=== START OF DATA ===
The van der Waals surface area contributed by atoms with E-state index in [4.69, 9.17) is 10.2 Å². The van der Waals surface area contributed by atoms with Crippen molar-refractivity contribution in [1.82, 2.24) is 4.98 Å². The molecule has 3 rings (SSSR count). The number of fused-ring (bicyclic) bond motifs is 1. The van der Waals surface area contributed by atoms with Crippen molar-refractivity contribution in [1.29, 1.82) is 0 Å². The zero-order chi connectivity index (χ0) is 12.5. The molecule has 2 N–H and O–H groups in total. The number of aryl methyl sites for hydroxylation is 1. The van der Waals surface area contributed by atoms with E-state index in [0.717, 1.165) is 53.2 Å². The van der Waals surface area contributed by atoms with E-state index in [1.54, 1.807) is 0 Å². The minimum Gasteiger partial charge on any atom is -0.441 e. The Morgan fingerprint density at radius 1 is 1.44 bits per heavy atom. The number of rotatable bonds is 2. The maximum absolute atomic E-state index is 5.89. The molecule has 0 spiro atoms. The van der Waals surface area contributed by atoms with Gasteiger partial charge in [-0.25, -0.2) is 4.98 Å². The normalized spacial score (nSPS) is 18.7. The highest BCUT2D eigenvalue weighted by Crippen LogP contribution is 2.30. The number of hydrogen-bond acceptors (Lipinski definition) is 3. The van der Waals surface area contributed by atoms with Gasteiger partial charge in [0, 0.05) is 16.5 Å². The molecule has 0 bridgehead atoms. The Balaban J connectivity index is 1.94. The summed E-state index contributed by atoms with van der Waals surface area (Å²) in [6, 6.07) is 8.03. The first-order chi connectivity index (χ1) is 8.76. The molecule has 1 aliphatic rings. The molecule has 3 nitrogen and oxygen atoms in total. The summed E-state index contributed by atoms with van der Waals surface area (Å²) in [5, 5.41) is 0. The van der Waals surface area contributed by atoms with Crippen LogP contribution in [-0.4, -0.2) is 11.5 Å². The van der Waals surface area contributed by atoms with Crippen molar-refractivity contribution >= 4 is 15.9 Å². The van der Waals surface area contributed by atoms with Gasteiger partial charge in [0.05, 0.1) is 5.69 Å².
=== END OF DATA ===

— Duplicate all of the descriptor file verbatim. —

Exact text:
The van der Waals surface area contributed by atoms with E-state index in [4.69, 9.17) is 10.2 Å². The van der Waals surface area contributed by atoms with Crippen molar-refractivity contribution in [1.82, 2.24) is 4.98 Å². The molecule has 3 rings (SSSR count). The number of fused-ring (bicyclic) bond motifs is 1. The van der Waals surface area contributed by atoms with Crippen molar-refractivity contribution in [1.29, 1.82) is 0 Å². The zero-order chi connectivity index (χ0) is 12.5. The molecule has 2 N–H and O–H groups in total. The number of aryl methyl sites for hydroxylation is 1. The van der Waals surface area contributed by atoms with E-state index in [0.717, 1.165) is 53.2 Å². The van der Waals surface area contributed by atoms with E-state index in [1.54, 1.807) is 0 Å². The minimum Gasteiger partial charge on any atom is -0.441 e. The Morgan fingerprint density at radius 1 is 1.44 bits per heavy atom. The number of rotatable bonds is 2. The maximum absolute atomic E-state index is 5.89. The molecule has 0 spiro atoms. The van der Waals surface area contributed by atoms with Gasteiger partial charge in [-0.25, -0.2) is 4.98 Å². The normalized spacial score (nSPS) is 18.7. The highest BCUT2D eigenvalue weighted by Crippen LogP contribution is 2.30. The number of hydrogen-bond acceptors (Lipinski definition) is 3. The van der Waals surface area contributed by atoms with Gasteiger partial charge in [0, 0.05) is 16.5 Å². The molecule has 0 bridgehead atoms. The Balaban J connectivity index is 1.94. The summed E-state index contributed by atoms with van der Waals surface area (Å²) in [6, 6.07) is 8.03. The first-order chi connectivity index (χ1) is 8.76. The molecule has 1 aliphatic rings. The molecule has 3 nitrogen and oxygen atoms in total. The summed E-state index contributed by atoms with van der Waals surface area (Å²) in [5, 5.41) is 0. The van der Waals surface area contributed by atoms with Crippen LogP contribution in [-0.4, -0.2) is 11.5 Å². The van der Waals surface area contributed by atoms with Crippen molar-refractivity contribution >= 4 is 15.9 Å². The van der Waals surface area contributed by atoms with Gasteiger partial charge in [0.05, 0.1) is 5.69 Å².